Tuesday, July 23, 2013

Show Shoppers Selective Transparency

When my sister moved from Southern California to Northern California, following my migration path years earlier, I asked her if she was appreciating the cleaner air up here, compared to the smog she left behind. She quipped, “Actually, I prefer to see what I’m about to breathe.”
     But do people prefer to see what they’re about to eat? Researchers at Ohio State University and University of Texas-Austin aimed to answer that question by assessing the effects of transparent versus opaque packaging on attitudes toward foods in retail stores . They found two opposing effects:
  • Salience. Being able to see a food item facilitates imagination of consumption, usually making attitudes more positive. 
  • Monitoring. Seeing the actual food item activates scanning for flaws, usually making attitudes more negative. 
     Here’s how that tug-of-war played out in the studies:
  • For foods in large packages, monitoring won when transparent packaging was used. Opaque packaging with an illustration of the item resulted in higher sales. 
  • For foods with interesting colors and/or shapes sold in small transparent packages, salience won. The likelihood of purchase and amount consumed increased because of the transparent packaging.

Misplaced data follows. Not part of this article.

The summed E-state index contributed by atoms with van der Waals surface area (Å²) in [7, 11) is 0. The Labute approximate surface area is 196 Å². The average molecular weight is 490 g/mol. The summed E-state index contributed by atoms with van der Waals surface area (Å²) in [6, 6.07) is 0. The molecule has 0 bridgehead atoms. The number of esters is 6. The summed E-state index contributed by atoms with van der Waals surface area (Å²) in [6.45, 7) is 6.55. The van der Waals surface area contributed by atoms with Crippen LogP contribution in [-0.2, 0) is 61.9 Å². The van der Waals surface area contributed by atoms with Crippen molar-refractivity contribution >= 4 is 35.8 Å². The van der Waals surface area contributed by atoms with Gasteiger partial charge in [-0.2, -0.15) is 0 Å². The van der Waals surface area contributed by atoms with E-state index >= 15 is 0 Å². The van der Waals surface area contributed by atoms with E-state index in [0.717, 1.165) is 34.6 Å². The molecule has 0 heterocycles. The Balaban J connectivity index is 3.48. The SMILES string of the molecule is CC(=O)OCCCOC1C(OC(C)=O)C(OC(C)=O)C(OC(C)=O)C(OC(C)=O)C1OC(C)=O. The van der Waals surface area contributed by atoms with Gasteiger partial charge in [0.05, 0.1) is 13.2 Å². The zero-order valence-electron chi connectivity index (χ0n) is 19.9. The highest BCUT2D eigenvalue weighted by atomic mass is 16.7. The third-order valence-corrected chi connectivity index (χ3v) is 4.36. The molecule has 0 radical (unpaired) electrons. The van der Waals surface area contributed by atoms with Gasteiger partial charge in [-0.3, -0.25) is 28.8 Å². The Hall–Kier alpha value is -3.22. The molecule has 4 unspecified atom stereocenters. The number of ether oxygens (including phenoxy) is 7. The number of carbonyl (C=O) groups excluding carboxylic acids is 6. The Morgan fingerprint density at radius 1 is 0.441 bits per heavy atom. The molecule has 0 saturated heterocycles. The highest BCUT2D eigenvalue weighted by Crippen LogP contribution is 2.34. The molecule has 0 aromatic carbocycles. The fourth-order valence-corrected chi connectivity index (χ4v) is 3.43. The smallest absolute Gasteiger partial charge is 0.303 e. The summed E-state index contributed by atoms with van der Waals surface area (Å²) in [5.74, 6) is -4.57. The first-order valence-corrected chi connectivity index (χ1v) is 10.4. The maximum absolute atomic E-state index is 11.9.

• An exception to this was with any vegetables which consumers thought of more for health benefits than for tastiness. Transparent packaging resulted in lower sales than did opaque packaging. Salience had won over monitoring, but the result was contemplating consumption of a product which wasn’t especially tasty. To build sales, use opaque packages displaying spectacular graphics. 
     For other situations selling food, the Ohio/Texas researchers said the effects of transparent packaging on consumer attitudes were not—well—so clear-cut. The outcome does still seem to be influenced by the package size and the characteristics of the items.
     With non-food merchandise, shopper psychology research finds overall advantages in letting the shopper see the item rather than hiding it inside opaque packaging. Do allow enough package surface to list usage benefits, though. People buy things for the benefits offered more than for the physical characteristics of the items.
     Sales staff should be describing the benefits. However, they can too easily forget to do the job. Sales people can get busy, and staff who are thoroughly familiar with how well a particular item produces benefits can take it for granted that the customer knows, too. Let the packaging help.
     Complete transparency in retailing has advantages. Still, when it comes to complete transparency in product packaging, sometimes refrain.

Click below for more: 
Help Shoppers Use Their Imagination 
Clarify Cause & Effect with Users 
Acknowledge Customers’ Willful Ignorance

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